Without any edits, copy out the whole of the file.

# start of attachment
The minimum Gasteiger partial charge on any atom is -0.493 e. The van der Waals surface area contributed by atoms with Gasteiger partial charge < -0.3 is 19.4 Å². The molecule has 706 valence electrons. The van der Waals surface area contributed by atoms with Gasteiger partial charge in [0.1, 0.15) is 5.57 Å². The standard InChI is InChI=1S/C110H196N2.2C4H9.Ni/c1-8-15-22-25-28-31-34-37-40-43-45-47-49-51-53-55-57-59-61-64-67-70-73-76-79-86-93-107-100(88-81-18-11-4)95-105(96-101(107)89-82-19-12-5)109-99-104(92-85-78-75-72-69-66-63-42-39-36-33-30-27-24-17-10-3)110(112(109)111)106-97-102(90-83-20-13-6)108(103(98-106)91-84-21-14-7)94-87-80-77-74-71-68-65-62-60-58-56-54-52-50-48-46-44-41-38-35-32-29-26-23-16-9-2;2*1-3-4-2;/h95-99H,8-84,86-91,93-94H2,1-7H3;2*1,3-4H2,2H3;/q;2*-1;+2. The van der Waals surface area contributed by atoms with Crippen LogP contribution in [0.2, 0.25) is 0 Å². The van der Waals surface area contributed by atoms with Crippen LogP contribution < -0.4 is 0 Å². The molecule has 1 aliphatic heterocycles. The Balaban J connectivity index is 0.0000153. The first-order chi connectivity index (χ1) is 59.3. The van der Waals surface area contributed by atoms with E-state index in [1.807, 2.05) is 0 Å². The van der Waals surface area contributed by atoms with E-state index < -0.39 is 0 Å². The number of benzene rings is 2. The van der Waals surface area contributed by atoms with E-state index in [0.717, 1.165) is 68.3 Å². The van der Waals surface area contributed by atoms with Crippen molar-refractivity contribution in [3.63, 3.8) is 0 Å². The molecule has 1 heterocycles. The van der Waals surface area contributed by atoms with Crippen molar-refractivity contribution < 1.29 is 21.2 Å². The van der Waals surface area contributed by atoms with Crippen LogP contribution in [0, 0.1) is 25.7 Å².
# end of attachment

The minimum Gasteiger partial charge on any atom is -0.493 e. The van der Waals surface area contributed by atoms with Gasteiger partial charge < -0.3 is 19.4 Å². The molecule has 706 valence electrons. The van der Waals surface area contributed by atoms with Gasteiger partial charge in [0.1, 0.15) is 5.57 Å². The standard InChI is InChI=1S/C110H196N2.2C4H9.Ni/c1-8-15-22-25-28-31-34-37-40-43-45-47-49-51-53-55-57-59-61-64-67-70-73-76-79-86-93-107-100(88-81-18-11-4)95-105(96-101(107)89-82-19-12-5)109-99-104(92-85-78-75-72-69-66-63-42-39-36-33-30-27-24-17-10-3)110(112(109)111)106-97-102(90-83-20-13-6)108(103(98-106)91-84-21-14-7)94-87-80-77-74-71-68-65-62-60-58-56-54-52-50-48-46-44-41-38-35-32-29-26-23-16-9-2;2*1-3-4-2;/h95-99H,8-84,86-91,93-94H2,1-7H3;2*1,3-4H2,2H3;/q;2*-1;+2. The van der Waals surface area contributed by atoms with Crippen LogP contribution in [0.2, 0.25) is 0 Å². The van der Waals surface area contributed by atoms with Crippen LogP contribution < -0.4 is 0 Å². The molecule has 1 aliphatic heterocycles. The Balaban J connectivity index is 0.0000153. The first-order chi connectivity index (χ1) is 59.3. The van der Waals surface area contributed by atoms with E-state index in [1.807, 2.05) is 0 Å². The van der Waals surface area contributed by atoms with E-state index < -0.39 is 0 Å². The number of benzene rings is 2. The van der Waals surface area contributed by atoms with E-state index in [0.717, 1.165) is 68.3 Å². The van der Waals surface area contributed by atoms with Crippen molar-refractivity contribution in [3.63, 3.8) is 0 Å². The molecule has 1 heterocycles. The van der Waals surface area contributed by atoms with Crippen molar-refractivity contribution < 1.29 is 21.2 Å². The van der Waals surface area contributed by atoms with Crippen LogP contribution in [0, 0.1) is 25.7 Å².